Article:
Venom: Let there be Carnage; A not so symbiotic relationship between a PG-13 rating and a character that could only benefit from the R title, now, let there be no more of these movies


Sam Mroz, Staff Writer

As 2018’s Venom saw Tom Hardy’s Eddie Brock paired with a slush of black alien goo, the film performed quite well despite its unfavorable critical reception.

Grossing numbers that matched those of the MCU, Sony saw Venom as a way to progress its own universe, a universe that is legally withheld from utilizing the catalogue of Marvel characters that Disney has at its disposal.

Being otherwise second fiddle to the main Marvel run of movies, Sony has held a tight grip on the superhero domains they have acquired in the past from the comic book distributer.

It is the ace under Sony’s sleeve, everybody’s favorite neighborhood Spider-Man and the rogues gallery that comes with him, that has allowed Sony to rival the Mickey Mouse faced titan of Disney.

Multiple versions of the character have been told in live action, with Tom Holland’s Spiderman being the most recent version of the spidey. As this take on the hero is based in Marvel’s cinematic universe via a deal between the two conglomerates, Sony has battled for years over what universe the Scarlett Spider deserves to reside in.

While they have waged on in pursuit of bringing the wallcrawler to their world, many of the characters that fall within the realm of the hero have found themselves in Sony’s project arsenal, with Venom being the first of Spidey’s villains to see itself in a title role.

With 2018’s Venom giving a nod in a post credits scene to the next foe for the anti-hero to face, we come full circle to the present with the sequel Venom: Let there be Carnage where, you guessed it, Venom fights another symbiote.

Opening to a flashback scene of the deranged killer Cletus Kasady and his unrequited love Shriek, a girl with an extreme set of pipes, we see the two separated, with Cletus believing her to be dead following a shooting by a police officer due to an attempted escape by Shriek.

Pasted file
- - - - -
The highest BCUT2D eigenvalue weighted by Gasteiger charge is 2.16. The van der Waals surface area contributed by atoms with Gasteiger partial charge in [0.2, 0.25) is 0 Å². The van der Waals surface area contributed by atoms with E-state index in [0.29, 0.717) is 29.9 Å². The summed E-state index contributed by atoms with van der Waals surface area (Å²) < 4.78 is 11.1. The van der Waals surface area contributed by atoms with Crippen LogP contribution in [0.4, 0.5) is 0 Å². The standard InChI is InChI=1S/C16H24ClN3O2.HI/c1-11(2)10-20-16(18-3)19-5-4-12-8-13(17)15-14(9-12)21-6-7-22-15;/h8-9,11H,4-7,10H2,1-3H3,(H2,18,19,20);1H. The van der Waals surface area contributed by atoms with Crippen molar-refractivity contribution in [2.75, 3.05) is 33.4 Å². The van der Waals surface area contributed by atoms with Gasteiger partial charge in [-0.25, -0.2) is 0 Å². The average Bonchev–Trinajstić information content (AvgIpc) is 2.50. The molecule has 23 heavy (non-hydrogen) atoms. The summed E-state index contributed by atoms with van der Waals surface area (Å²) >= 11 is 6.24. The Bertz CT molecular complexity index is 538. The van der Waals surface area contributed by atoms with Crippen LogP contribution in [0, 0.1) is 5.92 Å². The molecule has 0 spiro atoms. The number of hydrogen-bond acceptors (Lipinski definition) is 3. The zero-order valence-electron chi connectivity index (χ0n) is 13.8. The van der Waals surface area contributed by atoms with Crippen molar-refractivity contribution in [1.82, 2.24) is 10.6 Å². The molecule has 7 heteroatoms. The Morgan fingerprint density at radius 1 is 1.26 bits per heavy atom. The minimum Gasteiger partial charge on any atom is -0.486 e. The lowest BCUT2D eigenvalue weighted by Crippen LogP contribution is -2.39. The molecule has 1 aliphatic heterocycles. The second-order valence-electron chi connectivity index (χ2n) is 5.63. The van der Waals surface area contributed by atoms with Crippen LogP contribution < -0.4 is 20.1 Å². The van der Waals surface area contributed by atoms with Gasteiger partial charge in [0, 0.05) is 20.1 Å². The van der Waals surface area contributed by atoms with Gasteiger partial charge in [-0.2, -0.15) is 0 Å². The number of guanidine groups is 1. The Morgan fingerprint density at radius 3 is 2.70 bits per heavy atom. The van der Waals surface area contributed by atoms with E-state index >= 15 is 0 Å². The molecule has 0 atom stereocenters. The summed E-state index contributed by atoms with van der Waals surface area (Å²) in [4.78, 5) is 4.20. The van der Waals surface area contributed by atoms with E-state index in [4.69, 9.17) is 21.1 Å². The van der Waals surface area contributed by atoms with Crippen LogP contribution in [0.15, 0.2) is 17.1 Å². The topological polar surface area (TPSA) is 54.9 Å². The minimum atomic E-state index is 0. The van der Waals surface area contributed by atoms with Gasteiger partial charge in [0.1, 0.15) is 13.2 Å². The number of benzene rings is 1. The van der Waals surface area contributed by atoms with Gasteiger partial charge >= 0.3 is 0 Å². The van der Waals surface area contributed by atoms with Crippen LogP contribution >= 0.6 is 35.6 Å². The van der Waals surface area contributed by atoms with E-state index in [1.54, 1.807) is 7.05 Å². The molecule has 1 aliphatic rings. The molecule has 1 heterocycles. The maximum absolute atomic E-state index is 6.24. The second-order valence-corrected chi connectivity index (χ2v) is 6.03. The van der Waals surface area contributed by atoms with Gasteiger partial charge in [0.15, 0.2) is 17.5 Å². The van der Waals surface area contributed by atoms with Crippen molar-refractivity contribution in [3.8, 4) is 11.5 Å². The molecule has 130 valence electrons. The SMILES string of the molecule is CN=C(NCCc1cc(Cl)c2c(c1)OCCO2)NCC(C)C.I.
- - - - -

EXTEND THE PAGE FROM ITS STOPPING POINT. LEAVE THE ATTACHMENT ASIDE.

As she is later locked away in an institute, hidden from her lost love, the story shifts to its lead duo: Eddie Brock and Venom, who seem to be a “couple” having strong relationship issues.

Eddie’s journalistic work life leads him to the cell of Kasady where the occasional homicidal backstory and string of insults upon Eddie’s state of life leads the deranged killer into the possession of his own symbiote, Carnage.

As the bond between Eddie and Venom begins to worsen, with them having a separation similar to that of any rom-com, the fusion of Carnage and Cletus brings, as expected, carnage upon whatever lies in their way.

As characters old and new come back into the frame, with Eddie’s ex Anne and her fiancé playing an even larger role in this sequel than the previous movie, along with Cletus’s freeing of his lover shriek, Venom and Eddie must find a way to conquer their differences in order to help their loved ones from being killed by a deranged serial killer, who is aided by a crimson parasite and his screeching girlfriend.

A plot summary that seems hefty in its emphasis on connection, the tone of Venom as a character shifts from its buddy cop-esque elements in the first film to a love story between man and alien in the second.

Protagonists that are having relationship issues, an ex-fiancé to Eddie who is yet again in a marital position and even a serial killer who was days away from receiving the death penalty, all evoke a quality that seems misplaced in a film about alien-man hybrids that eat people.